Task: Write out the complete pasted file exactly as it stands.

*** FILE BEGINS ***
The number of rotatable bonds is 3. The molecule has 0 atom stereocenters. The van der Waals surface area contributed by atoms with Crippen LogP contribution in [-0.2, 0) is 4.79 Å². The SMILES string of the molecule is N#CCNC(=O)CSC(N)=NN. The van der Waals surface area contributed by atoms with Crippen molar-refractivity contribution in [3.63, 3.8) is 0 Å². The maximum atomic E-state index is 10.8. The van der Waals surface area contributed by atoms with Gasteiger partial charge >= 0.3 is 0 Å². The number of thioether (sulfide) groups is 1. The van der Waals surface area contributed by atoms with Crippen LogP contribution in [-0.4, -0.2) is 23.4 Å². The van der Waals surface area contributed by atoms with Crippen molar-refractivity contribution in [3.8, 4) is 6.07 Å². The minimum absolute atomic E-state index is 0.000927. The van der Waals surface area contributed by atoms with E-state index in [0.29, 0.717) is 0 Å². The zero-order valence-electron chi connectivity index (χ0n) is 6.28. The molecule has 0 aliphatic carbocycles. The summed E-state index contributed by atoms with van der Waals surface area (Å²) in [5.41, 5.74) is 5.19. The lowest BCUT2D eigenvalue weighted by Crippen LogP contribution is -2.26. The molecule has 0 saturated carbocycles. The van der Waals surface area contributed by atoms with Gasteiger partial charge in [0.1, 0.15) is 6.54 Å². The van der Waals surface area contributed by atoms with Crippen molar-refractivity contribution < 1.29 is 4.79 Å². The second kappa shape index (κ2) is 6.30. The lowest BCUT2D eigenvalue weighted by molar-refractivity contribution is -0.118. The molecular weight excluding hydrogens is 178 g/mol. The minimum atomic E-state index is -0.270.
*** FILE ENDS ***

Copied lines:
The number of rotatable bonds is 3. The molecule has 0 atom stereocenters. The van der Waals surface area contributed by atoms with Crippen LogP contribution in [-0.2, 0) is 4.79 Å². The SMILES string of the molecule is N#CCNC(=O)CSC(N)=NN. The van der Waals surface area contributed by atoms with Crippen molar-refractivity contribution in [3.63, 3.8) is 0 Å². The maximum atomic E-state index is 10.8. The van der Waals surface area contributed by atoms with Gasteiger partial charge >= 0.3 is 0 Å². The number of thioether (sulfide) groups is 1. The van der Waals surface area contributed by atoms with Crippen LogP contribution in [-0.4, -0.2) is 23.4 Å². The van der Waals surface area contributed by atoms with Crippen molar-refractivity contribution in [3.8, 4) is 6.07 Å². The minimum absolute atomic E-state index is 0.000927. The van der Waals surface area contributed by atoms with E-state index in [0.29, 0.717) is 0 Å². The zero-order valence-electron chi connectivity index (χ0n) is 6.28. The molecule has 0 aliphatic carbocycles. The summed E-state index contributed by atoms with van der Waals surface area (Å²) in [5.41, 5.74) is 5.19. The lowest BCUT2D eigenvalue weighted by Crippen LogP contribution is -2.26. The molecule has 0 saturated carbocycles. The van der Waals surface area contributed by atoms with Gasteiger partial charge in [0.1, 0.15) is 6.54 Å². The van der Waals surface area contributed by atoms with Crippen molar-refractivity contribution < 1.29 is 4.79 Å². The second kappa shape index (κ2) is 6.30. The lowest BCUT2D eigenvalue weighted by molar-refractivity contribution is -0.118. The molecular weight excluding hydrogens is 178 g/mol. The minimum atomic E-state index is -0.270.